Kimberley’s Financial Plan released

Four per cent residential tax increase; three per cent business/light industrial increase for 2014

Next Tuesday the City of Kimberley will host an open house to present the 2014 to 2018 Financial Plan to taxpayers.

The City has released the financial plan in advance of the meeting and it is available for perusal at kimberley.ca

The key point taxpayers look to is how much residential and business taxes will rise.

In 2014, Kimberley residential taxpayers will see a four per cent increase, and business/light industrial will see a three per cent increase.

The City continues to rely heavily on the residential tax base, which makes up 85.88 per cent of all taxation revenue.

The four per cent increase in 2014 includes a 0.28 per cent portion for  the Mark Creek Flume.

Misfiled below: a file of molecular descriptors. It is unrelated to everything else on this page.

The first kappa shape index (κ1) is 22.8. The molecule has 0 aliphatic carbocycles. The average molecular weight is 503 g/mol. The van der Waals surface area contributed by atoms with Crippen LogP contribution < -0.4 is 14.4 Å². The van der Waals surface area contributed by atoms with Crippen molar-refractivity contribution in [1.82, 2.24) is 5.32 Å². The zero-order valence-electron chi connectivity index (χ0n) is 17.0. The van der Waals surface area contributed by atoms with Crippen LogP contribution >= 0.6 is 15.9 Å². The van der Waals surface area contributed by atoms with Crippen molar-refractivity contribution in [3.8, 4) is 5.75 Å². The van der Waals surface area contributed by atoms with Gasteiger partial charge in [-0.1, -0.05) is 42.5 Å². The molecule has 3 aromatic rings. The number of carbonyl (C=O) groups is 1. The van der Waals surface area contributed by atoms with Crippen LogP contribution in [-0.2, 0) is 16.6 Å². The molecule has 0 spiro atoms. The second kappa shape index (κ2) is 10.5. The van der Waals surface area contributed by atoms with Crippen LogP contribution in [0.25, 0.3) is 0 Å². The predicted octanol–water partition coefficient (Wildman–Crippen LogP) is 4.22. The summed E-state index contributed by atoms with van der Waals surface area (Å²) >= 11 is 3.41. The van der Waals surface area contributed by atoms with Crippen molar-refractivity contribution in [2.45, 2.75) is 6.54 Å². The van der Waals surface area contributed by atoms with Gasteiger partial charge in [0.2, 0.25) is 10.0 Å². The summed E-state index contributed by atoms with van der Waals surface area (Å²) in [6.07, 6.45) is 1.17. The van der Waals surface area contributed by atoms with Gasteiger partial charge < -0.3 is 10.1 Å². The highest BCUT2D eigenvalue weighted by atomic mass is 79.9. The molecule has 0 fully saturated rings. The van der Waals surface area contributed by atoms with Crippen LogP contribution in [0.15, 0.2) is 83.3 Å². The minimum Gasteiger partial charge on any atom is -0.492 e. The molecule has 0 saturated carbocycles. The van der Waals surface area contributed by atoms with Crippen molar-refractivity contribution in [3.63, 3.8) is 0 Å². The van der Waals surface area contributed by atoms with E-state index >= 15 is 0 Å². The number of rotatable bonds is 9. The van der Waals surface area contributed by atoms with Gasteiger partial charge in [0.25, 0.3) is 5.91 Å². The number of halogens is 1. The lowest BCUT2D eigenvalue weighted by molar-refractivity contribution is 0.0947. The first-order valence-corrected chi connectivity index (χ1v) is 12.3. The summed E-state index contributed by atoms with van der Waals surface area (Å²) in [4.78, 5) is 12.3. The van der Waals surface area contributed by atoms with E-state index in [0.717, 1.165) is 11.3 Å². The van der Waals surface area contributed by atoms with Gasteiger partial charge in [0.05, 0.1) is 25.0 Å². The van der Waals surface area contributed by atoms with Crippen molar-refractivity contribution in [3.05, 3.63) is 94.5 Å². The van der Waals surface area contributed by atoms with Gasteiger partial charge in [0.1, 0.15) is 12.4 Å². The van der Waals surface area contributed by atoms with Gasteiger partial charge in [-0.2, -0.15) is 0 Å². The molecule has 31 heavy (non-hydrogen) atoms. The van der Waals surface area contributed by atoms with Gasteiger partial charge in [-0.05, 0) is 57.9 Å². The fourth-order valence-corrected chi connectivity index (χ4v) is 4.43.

In 2015, Council projects a four per cent residential increase; in 2016, a  4.74 per cent increase which will include 1.74 per cent for the  Mark Creek Flume. In 2017, taxes are projected to rise three per cent and a further three per cent in 2018.

In 2014 the residential flat tax will remain the same at $786 for a residential property with improvements and $310 for a residential property without improvements. The aquatic centre parcel tax will remain at $150.

The general municipal property tax increase for the average single family residence valued at $226,569 is estimated to be $76.40. The total general municipal tax (mill rate tax, flat tax and Aquatic Centre parcel tax) for an average single family residence in 2014 is estimated to be $2,136 before the Home Owner Grant ($5.85 per day) for all municipal services excluding water, sewer and solid waste.

The open house to explain the entire financial plan is scheduled for next Tuesday, April 15, 7 p.m. at Centre 64.

The City had been hosting these open houses to explain the financial plan for several years, but last year decided against the meeting due to low attendance.

However, it was decided to hold a meeting again this year.

“We’ll try it again,” said Mayor Ron McRae. “if we don’t get substantial numbers of people, we’ll look at it again.”

 

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